• Join over 1.2 million students every month
  • Accelerate your learning by 29%
  • Unlimited access from just £6.99 per month


Extracts from this document...


WHAT IS WASTE: A true, yet very simple definition of waste is something we don't want and throw away. Waste is an inevitable by-product of our use of natural resources. Waste is split into three categories of household (12%), industrial (78%) and commercial (10%) collectively referred to as "Controlled Waste". Certain wastes are classified as "Hazardous Waste" a very broad term for a wide range of substances that present different levels of risk. Some present a serious and immediate threat to the population and the environment, for example those which are toxic, could cause cancer or infectious disease. About three quarters of the UK's municipal solid waste is disposed of directly to landfill. Reuse and recycling (including composting) account for a further 13% of municipal solid waste. The remainder is pre-treated, mostly by incineration (approximately 9% of municipal solid waste). The remaining 1% is pre-treated using a variety of new or specialist methods which include gasification/pyrolysis; mechanical biological treatment (MBT); and anaerobic digestion. ENVIRONMENTAL FACTORS FOR CONSIDERATION: Waste management is a very large scale activity which inevitably has consequences for Human Health and the Environment. ...read more.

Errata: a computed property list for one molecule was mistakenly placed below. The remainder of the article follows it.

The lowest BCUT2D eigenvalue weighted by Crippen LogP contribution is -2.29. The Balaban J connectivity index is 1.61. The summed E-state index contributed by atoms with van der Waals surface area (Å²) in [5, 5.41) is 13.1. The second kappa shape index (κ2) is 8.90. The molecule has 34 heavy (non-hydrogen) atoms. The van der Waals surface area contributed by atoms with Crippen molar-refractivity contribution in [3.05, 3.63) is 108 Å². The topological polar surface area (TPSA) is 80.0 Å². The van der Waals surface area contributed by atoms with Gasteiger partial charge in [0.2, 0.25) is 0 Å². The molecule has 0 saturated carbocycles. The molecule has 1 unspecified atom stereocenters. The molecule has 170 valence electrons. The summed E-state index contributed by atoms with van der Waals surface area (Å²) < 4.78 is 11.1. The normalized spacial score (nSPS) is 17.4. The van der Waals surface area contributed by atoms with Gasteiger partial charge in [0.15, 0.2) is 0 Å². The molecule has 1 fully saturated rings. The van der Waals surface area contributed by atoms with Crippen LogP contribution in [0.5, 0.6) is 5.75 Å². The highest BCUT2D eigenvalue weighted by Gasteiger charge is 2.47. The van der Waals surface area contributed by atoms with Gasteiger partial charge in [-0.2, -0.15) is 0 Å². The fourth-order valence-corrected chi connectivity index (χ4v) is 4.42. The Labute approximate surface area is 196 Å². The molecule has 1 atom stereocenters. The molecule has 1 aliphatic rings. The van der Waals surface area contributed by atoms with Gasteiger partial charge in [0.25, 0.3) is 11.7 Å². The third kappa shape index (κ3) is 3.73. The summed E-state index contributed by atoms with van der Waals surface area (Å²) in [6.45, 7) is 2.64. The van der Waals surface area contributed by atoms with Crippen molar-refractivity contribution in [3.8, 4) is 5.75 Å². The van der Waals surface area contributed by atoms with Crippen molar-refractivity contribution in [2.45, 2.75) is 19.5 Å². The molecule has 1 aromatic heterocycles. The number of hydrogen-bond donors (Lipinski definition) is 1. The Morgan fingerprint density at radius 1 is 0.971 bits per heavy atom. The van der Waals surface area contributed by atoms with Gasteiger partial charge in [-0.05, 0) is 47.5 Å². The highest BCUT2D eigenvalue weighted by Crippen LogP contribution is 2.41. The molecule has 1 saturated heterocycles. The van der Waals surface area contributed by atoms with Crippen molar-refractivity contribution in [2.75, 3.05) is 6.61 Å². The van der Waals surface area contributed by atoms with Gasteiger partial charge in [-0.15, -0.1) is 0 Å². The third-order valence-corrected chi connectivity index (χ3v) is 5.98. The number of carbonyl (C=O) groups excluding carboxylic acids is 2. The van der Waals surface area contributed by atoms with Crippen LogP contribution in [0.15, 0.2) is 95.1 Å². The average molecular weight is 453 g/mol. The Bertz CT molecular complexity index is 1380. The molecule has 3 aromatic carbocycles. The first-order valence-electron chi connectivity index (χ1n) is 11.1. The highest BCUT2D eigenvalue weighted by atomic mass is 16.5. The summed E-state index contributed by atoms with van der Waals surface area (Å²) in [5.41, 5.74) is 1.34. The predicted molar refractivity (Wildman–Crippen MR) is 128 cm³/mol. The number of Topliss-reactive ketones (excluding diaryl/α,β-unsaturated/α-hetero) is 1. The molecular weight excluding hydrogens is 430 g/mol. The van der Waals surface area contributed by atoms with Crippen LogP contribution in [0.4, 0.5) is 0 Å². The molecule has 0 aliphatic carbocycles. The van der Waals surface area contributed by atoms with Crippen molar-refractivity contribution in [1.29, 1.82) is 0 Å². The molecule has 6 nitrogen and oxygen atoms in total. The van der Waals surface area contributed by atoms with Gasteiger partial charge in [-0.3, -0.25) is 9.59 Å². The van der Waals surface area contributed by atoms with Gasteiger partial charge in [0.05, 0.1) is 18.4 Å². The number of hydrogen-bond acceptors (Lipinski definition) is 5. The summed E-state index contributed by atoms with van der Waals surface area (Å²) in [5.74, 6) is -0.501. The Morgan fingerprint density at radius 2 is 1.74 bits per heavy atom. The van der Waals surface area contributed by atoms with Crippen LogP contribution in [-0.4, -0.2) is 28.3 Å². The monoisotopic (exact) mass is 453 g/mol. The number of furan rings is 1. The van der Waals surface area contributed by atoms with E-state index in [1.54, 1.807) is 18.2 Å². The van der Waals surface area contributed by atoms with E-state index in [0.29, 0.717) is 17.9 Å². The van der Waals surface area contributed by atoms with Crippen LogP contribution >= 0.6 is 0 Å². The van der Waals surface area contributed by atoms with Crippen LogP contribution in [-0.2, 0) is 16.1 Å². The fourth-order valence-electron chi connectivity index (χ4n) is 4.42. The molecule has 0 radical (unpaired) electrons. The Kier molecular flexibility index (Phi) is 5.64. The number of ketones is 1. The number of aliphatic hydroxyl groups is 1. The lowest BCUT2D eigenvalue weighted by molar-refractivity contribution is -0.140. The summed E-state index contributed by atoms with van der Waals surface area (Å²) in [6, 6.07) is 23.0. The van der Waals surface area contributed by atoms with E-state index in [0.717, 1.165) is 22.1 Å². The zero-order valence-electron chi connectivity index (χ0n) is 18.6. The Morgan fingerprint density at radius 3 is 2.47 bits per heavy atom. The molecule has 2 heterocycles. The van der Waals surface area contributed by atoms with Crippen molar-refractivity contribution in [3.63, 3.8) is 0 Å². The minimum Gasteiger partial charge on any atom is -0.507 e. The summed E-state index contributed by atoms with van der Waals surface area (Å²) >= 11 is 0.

The possible Environmental Effects of waste management operations have been investigated in several ways: � Monitoring levels of pollutants emitted from landfill sites in communities located near to landfill sites, where this is not already carried out as part of regulatory monitoring; � Studying how much particulate matter, micro-organisms, organic chemicals and methane is released from composting of municipal solid waste; � Measuring emissions of micro-organisms and fungal spores from all forms of municipal solid waste management; � Looking at what and how much is emitted to air, to sewer and in solid residues from processes which are not yet widely applied to municipal solid waste in this country - mechanical biological treatment, and anaerobic digestion. The available research includes reports from theEnvironment Agency, the UK Government, a recent study by the Irish Government, and work by the American Agency for Toxic Substances and Disease Registry, Greenpeace, and other organisations. These reviews discuss and draw together the conclusions of other studies but don't usually put numbers on possible health effects or put the conclusions into context Substances Of Concern Carbon Dioxide Dioxins and Furans Hydrogen Chloride Hydrogen Fluoride Individual volatile organic compounds: ...read more.